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Breaking out of the logjam

Meetings around the country are discussing where the anti-cuts movement can go from here. Despite the massive turnout, the TUC’s March for the Alternative has not, as everyone knows, stopped a single attack on jobs, services, benefits or grants to the arts.

A discussion at the weekend in London, organised by the National Campaign Against Fees and Cuts, revealed some of the issues and challenges. Both young and older speakers from a wide range of organisations revealed the desire to continue the struggle. At the same time, it proved hard to break with the notion that protests and strikes in themselves remain the only option.

The meeting heard Mark Barrett from the People’s Assembly Network seek endorsement of the motion passed at January’s National Education Assembly for a long-term strategy of city-wide permanent assemblies. But the appeal to broaden out the struggle in new ways was pretty much ignored.

Yet the cuts are getting deeper. An NHS worker from University College hospital said that 500 jobs were being cut in St George’s hospital alone. He called for support networks to be set up around hospitals. Some suggested that UNITE general secretary, Len McCluskey was evidence of a 'left' tendency within the TUC leadership. There were calls for strike action in the NHS, and others for limited general strike action.

The discussion reflected the variety of actions being proposed by the spectrum of left organisations more widely. The Socialist Party, for example, says that a 24-hour public sector general strike “would terrify the ConDems”. Others call for a national anti-cuts organisation to be formed. The Socialist Workers Party has been calling for a general strike. The Right to Work campaign believes that March 26 showed that “we have the power to stop Cameron and Clegg” and that more protests, demonstrations and strikes are the answer.

But the underlying issue of what is driving the Coalition to force through the cuts and wind up the welfare state was left in the dark. The unmentioned elephant in the room was the global crisis of the capitalist system, the financial crisis that has brought countries like Greece, Ireland, Iceland and Portugal to their knees, and the deepening recession.

In this context, the government is not for turning, as much for the fact that they are no more in control of the banking system and money markets than you and I. The stark truth is that without a strategy for power, without a political strategy, marches and even general strikes are ineffectual.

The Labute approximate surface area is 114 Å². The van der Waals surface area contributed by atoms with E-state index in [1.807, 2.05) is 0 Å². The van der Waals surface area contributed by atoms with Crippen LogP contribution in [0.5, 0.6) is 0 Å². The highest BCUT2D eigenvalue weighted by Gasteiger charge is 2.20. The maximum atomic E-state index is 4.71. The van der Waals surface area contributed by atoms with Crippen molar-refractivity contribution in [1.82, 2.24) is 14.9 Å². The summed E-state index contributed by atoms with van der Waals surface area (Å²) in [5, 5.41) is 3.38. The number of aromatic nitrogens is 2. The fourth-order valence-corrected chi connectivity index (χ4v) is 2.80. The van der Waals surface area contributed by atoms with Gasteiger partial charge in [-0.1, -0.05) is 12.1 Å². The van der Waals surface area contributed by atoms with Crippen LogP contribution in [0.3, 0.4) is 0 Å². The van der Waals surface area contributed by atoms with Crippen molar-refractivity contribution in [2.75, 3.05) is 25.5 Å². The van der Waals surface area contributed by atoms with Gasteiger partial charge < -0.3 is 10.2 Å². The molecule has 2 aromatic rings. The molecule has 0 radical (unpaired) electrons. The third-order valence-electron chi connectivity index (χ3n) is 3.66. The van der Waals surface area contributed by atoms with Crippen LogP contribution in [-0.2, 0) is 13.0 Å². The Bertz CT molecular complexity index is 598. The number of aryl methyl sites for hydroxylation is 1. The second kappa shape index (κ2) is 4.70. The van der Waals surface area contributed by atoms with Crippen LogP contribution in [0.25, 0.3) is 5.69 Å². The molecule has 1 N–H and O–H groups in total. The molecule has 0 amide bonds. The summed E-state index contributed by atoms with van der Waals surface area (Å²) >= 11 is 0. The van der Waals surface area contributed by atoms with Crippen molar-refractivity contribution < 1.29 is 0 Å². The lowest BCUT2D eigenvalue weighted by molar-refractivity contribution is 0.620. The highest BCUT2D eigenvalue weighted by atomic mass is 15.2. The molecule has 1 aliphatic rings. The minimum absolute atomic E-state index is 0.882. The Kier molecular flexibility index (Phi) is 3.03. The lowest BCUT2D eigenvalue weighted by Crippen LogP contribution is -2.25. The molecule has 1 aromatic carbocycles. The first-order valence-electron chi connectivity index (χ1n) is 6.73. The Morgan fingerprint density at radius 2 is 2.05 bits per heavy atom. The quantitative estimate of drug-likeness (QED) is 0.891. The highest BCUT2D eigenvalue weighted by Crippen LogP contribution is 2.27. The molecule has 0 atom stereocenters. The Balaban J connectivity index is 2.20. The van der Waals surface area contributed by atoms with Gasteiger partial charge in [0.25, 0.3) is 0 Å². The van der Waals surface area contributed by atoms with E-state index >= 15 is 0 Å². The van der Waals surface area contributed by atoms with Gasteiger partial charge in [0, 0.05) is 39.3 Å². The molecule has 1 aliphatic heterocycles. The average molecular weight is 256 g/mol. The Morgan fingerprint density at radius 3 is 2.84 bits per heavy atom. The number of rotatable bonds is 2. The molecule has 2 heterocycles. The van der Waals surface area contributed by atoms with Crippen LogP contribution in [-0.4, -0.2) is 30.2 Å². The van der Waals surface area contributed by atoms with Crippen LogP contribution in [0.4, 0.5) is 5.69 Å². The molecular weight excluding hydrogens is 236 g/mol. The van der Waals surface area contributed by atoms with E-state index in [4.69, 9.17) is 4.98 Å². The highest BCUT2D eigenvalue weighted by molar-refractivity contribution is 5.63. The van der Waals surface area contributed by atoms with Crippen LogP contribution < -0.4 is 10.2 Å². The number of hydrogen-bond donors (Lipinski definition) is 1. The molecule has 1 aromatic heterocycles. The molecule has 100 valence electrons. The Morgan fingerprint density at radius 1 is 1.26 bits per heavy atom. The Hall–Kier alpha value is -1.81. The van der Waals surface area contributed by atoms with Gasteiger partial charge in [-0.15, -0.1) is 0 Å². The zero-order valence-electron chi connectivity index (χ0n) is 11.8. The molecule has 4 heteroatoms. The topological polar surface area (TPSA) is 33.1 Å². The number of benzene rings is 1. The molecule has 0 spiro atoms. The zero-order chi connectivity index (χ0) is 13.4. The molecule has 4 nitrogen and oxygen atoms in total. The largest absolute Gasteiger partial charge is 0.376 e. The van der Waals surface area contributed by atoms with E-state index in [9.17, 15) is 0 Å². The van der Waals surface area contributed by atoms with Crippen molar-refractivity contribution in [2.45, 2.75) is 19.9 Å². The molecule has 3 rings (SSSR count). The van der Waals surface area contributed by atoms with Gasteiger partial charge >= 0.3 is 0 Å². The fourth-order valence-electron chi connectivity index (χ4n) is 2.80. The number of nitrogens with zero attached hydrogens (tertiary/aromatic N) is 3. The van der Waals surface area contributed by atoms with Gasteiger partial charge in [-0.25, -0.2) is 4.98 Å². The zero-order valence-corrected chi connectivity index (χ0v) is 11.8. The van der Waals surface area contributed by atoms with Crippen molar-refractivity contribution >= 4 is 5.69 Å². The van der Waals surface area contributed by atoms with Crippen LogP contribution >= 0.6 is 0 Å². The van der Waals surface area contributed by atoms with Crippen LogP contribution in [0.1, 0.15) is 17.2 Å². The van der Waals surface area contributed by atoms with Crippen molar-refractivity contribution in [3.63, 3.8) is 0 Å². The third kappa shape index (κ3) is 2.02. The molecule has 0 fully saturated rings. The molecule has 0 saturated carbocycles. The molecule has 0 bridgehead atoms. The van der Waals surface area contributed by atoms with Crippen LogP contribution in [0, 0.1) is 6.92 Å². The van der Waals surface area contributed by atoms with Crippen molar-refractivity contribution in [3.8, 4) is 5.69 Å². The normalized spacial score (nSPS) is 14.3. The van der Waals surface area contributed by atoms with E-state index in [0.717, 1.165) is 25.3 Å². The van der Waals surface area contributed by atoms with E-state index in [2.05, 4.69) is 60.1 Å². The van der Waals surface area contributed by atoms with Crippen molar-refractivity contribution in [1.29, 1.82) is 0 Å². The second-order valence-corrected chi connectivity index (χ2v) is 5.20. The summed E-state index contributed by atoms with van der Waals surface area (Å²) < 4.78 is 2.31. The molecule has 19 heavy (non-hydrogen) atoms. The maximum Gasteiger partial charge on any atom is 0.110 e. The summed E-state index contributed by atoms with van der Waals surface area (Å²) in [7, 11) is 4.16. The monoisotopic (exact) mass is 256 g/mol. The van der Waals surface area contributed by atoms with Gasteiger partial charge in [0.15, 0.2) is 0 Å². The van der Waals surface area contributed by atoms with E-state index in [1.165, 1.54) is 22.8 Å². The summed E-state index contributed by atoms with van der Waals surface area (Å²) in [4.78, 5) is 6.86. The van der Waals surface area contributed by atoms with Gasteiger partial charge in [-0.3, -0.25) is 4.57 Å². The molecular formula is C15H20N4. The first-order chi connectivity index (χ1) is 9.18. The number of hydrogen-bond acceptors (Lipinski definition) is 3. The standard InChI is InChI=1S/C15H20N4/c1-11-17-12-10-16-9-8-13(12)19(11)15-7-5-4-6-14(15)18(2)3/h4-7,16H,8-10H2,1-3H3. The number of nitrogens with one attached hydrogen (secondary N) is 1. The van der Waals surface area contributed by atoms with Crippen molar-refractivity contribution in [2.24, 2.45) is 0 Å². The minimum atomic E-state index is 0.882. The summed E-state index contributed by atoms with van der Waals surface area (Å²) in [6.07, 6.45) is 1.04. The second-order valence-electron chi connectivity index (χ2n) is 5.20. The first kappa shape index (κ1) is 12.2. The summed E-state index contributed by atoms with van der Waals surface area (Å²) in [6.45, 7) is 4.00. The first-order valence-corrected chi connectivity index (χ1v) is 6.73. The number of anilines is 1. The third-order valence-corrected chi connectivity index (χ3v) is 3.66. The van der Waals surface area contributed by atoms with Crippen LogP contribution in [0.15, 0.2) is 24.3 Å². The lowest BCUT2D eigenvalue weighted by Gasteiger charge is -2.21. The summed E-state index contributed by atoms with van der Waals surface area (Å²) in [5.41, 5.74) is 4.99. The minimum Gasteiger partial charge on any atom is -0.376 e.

Unfortunately for those who believe that the ConDem government can be persuaded to change course by protest, Financial Times’ columnist Robert Shrimsley just about summed it up:

It’s irresponsible to admit it, but this kind of peaceful protest [March 26] is pointless. The system has all the shock absorbers necessary to handle a law-abiding demonstration.

Those who seek to break out of this logjam, as UK Uncut and anarchists have sought to do, found themselves preyed upon by police provocateurs and susceptible to entrapment and, in the case of one student leader, targeting by the far right.

On the day and subsequently, it has been left to young people in Trafalgar Square and others in Hyde Park, to find another way forward. Inspired by the movement in Egypt that brought down Mubarak, they are still seeking to win support for equivalent action by trying to occupy key places like Trafalgar Square.

The strategy of building a People’s Assemblies Network is crucial as a way of uniting these aspirations with the anti-cuts movement, trade unionists, young people, unemployed, professionals and political organisations and the millions now facing huge cuts in services and jobs. Assemblies have the potential to become more than just unifying organisational forms. They could provide answers to the most important question of all – where power lies and how can it be transferred into the hands of democratic, popular assemblies.

Corinna Lotz
A World to Win secretary
4 April 2011

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